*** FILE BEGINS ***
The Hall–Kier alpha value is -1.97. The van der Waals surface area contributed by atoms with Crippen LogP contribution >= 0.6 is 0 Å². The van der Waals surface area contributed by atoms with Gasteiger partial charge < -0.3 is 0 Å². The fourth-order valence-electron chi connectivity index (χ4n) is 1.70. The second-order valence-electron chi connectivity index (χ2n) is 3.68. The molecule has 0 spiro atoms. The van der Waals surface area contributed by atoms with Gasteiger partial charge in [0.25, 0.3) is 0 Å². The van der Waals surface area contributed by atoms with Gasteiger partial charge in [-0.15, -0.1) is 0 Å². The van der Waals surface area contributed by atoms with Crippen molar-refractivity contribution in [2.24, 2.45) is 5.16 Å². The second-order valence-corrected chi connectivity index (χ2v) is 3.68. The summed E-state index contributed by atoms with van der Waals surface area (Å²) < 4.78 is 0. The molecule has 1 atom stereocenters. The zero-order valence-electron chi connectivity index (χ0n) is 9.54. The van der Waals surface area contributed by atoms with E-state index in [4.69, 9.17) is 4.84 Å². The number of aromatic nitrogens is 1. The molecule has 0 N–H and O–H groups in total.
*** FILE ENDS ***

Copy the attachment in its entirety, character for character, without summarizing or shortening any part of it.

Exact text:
The Hall–Kier alpha value is -1.97. The van der Waals surface area contributed by atoms with Crippen LogP contribution >= 0.6 is 0 Å². The van der Waals surface area contributed by atoms with Gasteiger partial charge < -0.3 is 0 Å². The fourth-order valence-electron chi connectivity index (χ4n) is 1.70. The second-order valence-electron chi connectivity index (χ2n) is 3.68. The molecule has 0 spiro atoms. The van der Waals surface area contributed by atoms with Gasteiger partial charge in [0.25, 0.3) is 0 Å². The van der Waals surface area contributed by atoms with Gasteiger partial charge in [-0.15, -0.1) is 0 Å². The van der Waals surface area contributed by atoms with Crippen molar-refractivity contribution in [2.24, 2.45) is 5.16 Å². The second-order valence-corrected chi connectivity index (χ2v) is 3.68. The summed E-state index contributed by atoms with van der Waals surface area (Å²) < 4.78 is 0. The molecule has 1 atom stereocenters. The zero-order valence-electron chi connectivity index (χ0n) is 9.54. The van der Waals surface area contributed by atoms with E-state index in [4.69, 9.17) is 4.84 Å². The number of aromatic nitrogens is 1. The molecule has 0 N–H and O–H groups in total.